Ceramic Painting by Jennifer Ley

The Accoutrements of a Patron Saint

That laughing woman, she is very sad, senor,
because she knows the hollowness of men.
This is not a simple thing to explain,
how she tried to fill an ocean
with her heart,
but the people in the village try
because we are tired of crying.

She only cares about that rat
she is hugging to her breast, senor.
People in the village have tried
to take it away,
but she wailed until they gave it back.
It is not an especially beautiful rat,
but she says it loves her completely.

She talks to it as I talk to you,
tells it things about the world, gently
holds its small grey head to her face
to make sure it is paying attention,
and then it hides inside her blouse,
wrapped around her belly
like an unborn child.

She is still very pretty, is she not?
People in the village give her food and clothes
because she is a special person.
These things I have told you
because you may not have the time to see
what the village knows in its sleep.

It used to be the train station
was not an hour on a horse away, senor.
It was right over there, beyond those houses
by the tracks. When that woman
was a wide-eyed little girl, she would run
when she heard the whistle,
stop by the tracks and wave
when trains pulled into the station.

Men would throw her pennies and candies,
and as she got older,
they would beckon her to the platform,
pat her head softly, touch her shoulders,
ask her for directions, smile too broadly,
invite her out for a drink. These were men
who treated her like scenery, senor,
but she didn't want to believe this was so,
so she loved them.

There were many promises, of course:
many fine words woven into her ears.
Some came back with flowers
and left the tarnished bracelets she is wearing.
The last one stopped here many times.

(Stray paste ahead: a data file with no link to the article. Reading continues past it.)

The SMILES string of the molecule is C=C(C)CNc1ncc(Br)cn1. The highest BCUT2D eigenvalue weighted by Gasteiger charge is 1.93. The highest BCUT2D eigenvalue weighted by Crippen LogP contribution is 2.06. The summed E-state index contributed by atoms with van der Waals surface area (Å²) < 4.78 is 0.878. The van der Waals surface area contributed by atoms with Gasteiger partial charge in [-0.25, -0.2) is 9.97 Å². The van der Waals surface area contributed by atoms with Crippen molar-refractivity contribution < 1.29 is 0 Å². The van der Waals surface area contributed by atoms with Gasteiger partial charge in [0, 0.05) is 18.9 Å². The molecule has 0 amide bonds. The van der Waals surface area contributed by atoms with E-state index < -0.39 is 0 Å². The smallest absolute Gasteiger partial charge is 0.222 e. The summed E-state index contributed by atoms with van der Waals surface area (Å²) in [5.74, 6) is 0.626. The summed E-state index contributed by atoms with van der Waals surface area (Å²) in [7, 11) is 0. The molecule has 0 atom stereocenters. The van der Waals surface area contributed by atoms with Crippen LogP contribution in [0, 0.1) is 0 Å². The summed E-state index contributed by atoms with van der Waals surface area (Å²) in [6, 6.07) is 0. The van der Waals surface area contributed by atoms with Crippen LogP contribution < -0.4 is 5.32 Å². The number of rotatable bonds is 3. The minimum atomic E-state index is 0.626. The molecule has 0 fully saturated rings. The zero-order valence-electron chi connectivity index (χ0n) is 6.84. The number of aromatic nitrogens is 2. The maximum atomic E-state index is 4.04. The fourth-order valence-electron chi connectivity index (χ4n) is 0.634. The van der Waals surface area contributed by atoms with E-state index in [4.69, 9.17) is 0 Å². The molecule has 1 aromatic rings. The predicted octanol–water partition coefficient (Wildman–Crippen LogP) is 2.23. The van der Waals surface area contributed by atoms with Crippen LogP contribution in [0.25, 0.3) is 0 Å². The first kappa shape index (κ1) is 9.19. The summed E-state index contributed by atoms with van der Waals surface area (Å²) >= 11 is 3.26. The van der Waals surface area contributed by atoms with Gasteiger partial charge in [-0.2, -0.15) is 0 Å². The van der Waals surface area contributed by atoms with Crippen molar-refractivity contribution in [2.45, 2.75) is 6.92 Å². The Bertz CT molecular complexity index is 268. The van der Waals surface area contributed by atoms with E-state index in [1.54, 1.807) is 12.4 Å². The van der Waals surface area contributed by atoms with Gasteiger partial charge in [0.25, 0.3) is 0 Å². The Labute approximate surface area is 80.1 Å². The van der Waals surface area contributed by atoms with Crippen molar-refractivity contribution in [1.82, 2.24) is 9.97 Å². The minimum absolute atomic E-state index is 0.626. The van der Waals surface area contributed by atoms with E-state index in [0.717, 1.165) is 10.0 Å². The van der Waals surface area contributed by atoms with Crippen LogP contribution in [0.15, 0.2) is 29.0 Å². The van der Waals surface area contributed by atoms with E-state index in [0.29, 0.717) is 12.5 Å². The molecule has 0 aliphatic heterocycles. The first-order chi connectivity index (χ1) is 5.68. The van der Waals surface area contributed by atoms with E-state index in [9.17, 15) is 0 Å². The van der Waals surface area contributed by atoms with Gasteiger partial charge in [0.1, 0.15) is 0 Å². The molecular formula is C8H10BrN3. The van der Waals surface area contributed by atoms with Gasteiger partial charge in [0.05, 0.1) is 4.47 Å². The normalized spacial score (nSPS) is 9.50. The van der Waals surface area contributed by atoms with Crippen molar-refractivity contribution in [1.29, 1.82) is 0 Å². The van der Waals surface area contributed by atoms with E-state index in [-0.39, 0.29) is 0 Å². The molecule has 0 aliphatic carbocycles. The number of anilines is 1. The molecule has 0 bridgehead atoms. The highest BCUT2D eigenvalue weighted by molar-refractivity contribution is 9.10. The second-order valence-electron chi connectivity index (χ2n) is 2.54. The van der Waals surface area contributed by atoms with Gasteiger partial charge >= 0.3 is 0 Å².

They danced, they made love in the fields under stars,
he told her how he loved his city
as much as she loved her village,
and then he came and left with their daughter,
a tiny baby, in a single afternoon.

She discovered the rat while she cried for her loss
on a train station bench.
It is not like the rats around here, senor.
It must have come on the train.
When she saw it, she stopped crying.
She gave it cookie crumbs from her pocket.
It followed her home. That is when
the laughter began. That was a year
before the tornado.

You saw the remains of houses
on your way here, did you not?
I was told the tornado danced
along the railway tracks, swinging
this way and that way. Many people died.
There was no place they could go.

The laughing woman saw it first.
She yelled and yelled,
and people in the village gathered on the street.
We watched her stand before it,
swing her arms and sway
while the rat sat on her shoulder.
She was making love to this tornado, senor,
I am sure of it.

When it seemed that the tornado was upon us,
she raised her arms and fell to the ground.
The tornado moved that way, toward the tracks.
We heard the cracks and snaps of lumber.
We saw the train station lift
and turn and disappear,
and we were showered with splinters.

Priests come to the village
because they hear the story. It is not
always the same story. Sometimes they ask
if it is true that the rat can talk. They ask us,
have there been other miracles?
And we laugh, senor, and tell them the story
and tell them one miracle was enough.

Bob Wakulich

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